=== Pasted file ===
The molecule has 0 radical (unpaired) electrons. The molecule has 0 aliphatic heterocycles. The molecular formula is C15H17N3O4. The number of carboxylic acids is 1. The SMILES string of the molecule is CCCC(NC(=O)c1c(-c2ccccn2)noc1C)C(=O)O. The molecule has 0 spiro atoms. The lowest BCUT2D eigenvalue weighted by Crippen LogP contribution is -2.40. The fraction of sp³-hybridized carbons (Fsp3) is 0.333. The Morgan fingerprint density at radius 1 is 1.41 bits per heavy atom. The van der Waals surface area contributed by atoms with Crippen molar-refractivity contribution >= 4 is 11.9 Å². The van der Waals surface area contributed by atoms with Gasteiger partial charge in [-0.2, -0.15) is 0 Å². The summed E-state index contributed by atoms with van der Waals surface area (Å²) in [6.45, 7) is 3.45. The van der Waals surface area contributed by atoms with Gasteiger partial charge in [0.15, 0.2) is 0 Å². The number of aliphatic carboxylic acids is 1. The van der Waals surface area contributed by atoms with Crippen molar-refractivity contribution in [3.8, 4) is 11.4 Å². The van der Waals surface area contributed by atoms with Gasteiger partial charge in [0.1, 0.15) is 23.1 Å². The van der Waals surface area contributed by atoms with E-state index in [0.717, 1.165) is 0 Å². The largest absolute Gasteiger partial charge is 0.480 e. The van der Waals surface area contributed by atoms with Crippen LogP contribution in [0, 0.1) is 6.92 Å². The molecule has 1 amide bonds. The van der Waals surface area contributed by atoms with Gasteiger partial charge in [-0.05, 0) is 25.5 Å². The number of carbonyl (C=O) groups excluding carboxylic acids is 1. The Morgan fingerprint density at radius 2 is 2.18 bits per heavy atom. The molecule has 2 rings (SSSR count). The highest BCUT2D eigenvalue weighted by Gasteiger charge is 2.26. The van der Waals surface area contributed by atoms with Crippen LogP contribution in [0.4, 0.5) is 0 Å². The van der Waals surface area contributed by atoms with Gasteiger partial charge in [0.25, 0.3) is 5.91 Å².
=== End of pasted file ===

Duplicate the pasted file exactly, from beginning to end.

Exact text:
The molecule has 0 radical (unpaired) electrons. The molecule has 0 aliphatic heterocycles. The molecular formula is C15H17N3O4. The number of carboxylic acids is 1. The SMILES string of the molecule is CCCC(NC(=O)c1c(-c2ccccn2)noc1C)C(=O)O. The molecule has 0 spiro atoms. The lowest BCUT2D eigenvalue weighted by Crippen LogP contribution is -2.40. The fraction of sp³-hybridized carbons (Fsp3) is 0.333. The Morgan fingerprint density at radius 1 is 1.41 bits per heavy atom. The van der Waals surface area contributed by atoms with Crippen molar-refractivity contribution >= 4 is 11.9 Å². The van der Waals surface area contributed by atoms with Gasteiger partial charge in [-0.2, -0.15) is 0 Å². The summed E-state index contributed by atoms with van der Waals surface area (Å²) in [6.45, 7) is 3.45. The van der Waals surface area contributed by atoms with Gasteiger partial charge in [0.15, 0.2) is 0 Å². The number of aliphatic carboxylic acids is 1. The van der Waals surface area contributed by atoms with Crippen molar-refractivity contribution in [3.8, 4) is 11.4 Å². The van der Waals surface area contributed by atoms with Gasteiger partial charge in [0.1, 0.15) is 23.1 Å². The van der Waals surface area contributed by atoms with E-state index in [0.717, 1.165) is 0 Å². The largest absolute Gasteiger partial charge is 0.480 e. The van der Waals surface area contributed by atoms with Crippen LogP contribution in [0, 0.1) is 6.92 Å². The molecule has 1 amide bonds. The van der Waals surface area contributed by atoms with Gasteiger partial charge in [-0.05, 0) is 25.5 Å². The number of carbonyl (C=O) groups excluding carboxylic acids is 1. The Morgan fingerprint density at radius 2 is 2.18 bits per heavy atom. The molecule has 2 rings (SSSR count). The highest BCUT2D eigenvalue weighted by Gasteiger charge is 2.26. The van der Waals surface area contributed by atoms with Crippen LogP contribution in [0.4, 0.5) is 0 Å². The van der Waals surface area contributed by atoms with Gasteiger partial charge in [0.25, 0.3) is 5.91 Å².